October 1999


Urhobo and Itsekiri, two neighboring ethnic groups in Nigeria's Niger Delta, share a large expanse of lands as boundaries between their peoples who have inherited the reverine territory where the great River Niger drains its waters into the Atlantic Ocean. For centuries, these peoples have lived together in relative peace. However, with colonialism and the appreciation of land values at the turn of the twentieth century, there were several disputes on ownership of lands between Itsekiri and Urhobo.

Ajagbodudu lies in a contested piece of land, over which there has been some litigation between Oghara, a cultural fragment of Urhobo, and Itsekiri. Even so, Itsekiri and Urhobo have lived in peace in its neighborhood. There is a large amount of inter-marriages in this area of western Niger Delta. Local conflicts have occurred, but not on a large scale and not frequently.

On October 29, 1999, a simple dispute escalated into a heavy fighting between some Urhobos and Itsekiri. In ordinary times, this sort of dispute would be settled locally. But it was quickly conjoined with the existing problems in Warri City where there was physical conflict between Itsekiri and Urhobo in June 1999, five months before the Ajagbodudu inter-ethnic fight.

The Itsekiri organ reporting these matters in North America and in the internet is Itsekiri Survival Movement. It did not comment on this Ajagbodudu problem for two weeks. But the temptation to exploit it must have been considerable. On November 13, 1999, the Itsekiri Survival Movement denounced Urhobos for this local conflict. This drew a challenge on the characterization of the conflict from Urhobo Historical Society.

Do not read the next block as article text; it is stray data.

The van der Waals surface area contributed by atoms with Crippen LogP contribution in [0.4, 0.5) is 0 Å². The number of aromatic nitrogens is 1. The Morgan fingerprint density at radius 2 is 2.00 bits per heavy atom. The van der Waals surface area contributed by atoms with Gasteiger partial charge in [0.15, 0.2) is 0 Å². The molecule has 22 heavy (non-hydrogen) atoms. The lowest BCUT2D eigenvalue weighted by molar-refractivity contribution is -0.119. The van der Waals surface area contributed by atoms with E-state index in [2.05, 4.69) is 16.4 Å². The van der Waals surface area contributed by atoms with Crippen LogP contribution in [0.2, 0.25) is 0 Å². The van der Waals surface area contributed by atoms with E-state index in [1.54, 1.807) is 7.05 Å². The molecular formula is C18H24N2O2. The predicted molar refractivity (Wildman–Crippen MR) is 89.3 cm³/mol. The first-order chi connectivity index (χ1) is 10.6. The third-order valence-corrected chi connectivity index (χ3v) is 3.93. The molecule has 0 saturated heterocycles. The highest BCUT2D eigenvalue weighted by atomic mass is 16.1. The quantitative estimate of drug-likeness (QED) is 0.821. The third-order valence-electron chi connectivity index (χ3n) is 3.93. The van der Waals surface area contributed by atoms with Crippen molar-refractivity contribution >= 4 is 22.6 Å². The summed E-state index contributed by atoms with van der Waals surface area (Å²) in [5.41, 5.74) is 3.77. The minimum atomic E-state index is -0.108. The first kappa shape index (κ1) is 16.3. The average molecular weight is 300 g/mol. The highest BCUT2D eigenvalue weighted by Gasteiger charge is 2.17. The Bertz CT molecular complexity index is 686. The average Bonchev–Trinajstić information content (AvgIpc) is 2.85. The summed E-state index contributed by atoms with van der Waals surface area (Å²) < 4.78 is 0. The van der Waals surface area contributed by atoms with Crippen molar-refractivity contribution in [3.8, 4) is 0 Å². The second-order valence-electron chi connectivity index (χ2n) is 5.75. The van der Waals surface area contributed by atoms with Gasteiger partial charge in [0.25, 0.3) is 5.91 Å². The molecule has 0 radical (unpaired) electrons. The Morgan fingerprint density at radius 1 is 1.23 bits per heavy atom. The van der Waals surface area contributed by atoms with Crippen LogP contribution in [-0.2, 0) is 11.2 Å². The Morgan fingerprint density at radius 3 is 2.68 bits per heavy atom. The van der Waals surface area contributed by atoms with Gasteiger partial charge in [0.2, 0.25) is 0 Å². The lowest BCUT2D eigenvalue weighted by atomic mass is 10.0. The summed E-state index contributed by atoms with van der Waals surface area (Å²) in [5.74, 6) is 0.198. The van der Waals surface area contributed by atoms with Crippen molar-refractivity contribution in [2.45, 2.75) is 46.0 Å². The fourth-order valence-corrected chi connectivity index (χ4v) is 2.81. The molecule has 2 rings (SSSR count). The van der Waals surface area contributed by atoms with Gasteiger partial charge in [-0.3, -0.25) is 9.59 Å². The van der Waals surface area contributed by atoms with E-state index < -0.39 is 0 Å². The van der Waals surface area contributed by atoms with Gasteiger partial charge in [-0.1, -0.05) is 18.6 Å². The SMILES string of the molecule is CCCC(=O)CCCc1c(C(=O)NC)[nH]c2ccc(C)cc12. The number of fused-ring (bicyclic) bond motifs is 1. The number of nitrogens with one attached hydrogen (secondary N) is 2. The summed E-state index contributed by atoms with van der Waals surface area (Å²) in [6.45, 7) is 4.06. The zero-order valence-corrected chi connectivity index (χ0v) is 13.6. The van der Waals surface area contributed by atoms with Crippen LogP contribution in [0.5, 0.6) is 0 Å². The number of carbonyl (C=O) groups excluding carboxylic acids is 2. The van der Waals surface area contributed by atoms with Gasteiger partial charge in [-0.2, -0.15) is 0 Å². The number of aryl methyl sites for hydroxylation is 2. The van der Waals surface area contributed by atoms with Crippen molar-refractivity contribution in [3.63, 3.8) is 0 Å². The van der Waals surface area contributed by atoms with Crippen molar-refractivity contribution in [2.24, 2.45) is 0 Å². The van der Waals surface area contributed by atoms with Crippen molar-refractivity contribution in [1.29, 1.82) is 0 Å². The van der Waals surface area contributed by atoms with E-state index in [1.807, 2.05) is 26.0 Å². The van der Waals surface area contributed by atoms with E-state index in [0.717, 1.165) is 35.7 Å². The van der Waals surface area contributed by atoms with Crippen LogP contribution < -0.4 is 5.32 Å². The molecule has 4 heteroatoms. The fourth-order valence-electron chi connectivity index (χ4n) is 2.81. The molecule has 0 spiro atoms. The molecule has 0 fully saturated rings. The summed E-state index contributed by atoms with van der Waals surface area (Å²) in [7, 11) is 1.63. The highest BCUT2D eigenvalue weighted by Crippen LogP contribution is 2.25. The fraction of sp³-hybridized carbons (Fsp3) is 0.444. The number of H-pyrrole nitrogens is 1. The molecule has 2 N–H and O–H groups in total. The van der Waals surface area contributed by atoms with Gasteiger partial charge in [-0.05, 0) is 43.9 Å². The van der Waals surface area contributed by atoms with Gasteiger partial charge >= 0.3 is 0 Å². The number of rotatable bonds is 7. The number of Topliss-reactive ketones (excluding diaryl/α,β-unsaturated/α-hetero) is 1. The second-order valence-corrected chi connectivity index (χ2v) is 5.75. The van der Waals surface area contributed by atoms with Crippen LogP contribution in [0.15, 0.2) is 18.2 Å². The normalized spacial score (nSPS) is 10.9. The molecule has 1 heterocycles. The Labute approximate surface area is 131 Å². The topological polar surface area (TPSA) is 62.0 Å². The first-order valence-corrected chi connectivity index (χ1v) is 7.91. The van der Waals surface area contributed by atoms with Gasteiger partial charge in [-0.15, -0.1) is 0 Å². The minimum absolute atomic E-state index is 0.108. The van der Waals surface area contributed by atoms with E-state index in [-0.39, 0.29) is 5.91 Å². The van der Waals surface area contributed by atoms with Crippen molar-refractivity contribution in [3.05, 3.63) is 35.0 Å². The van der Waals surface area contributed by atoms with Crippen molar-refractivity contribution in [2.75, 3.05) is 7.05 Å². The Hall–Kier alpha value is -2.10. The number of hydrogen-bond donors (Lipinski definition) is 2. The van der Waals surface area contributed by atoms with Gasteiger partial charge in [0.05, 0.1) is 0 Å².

What followed these initial exchanges was, quite dramatically, a plea for reconciliation which was pursued by Urhobo and Itsekiri leaders living in North America, both publicly and privately. It was an opening that revealed a yearning for peace by both sides in the perennial quarrel between Urhobo and Itsekiri ethnic groups in the western Niger Delta.

We have assembled the public email exchanges on this issue, although there are several private email messages urging peace that have not been included in these pages. The messages start with the problem at Ajagbodudu. But they quickly move on to the larger issues of Urhobo-Itsekiri relations. They are published here because they reveal a great deal about the desire for peace in our region of Nigeria.

Peter Ekeh
February 26, 2000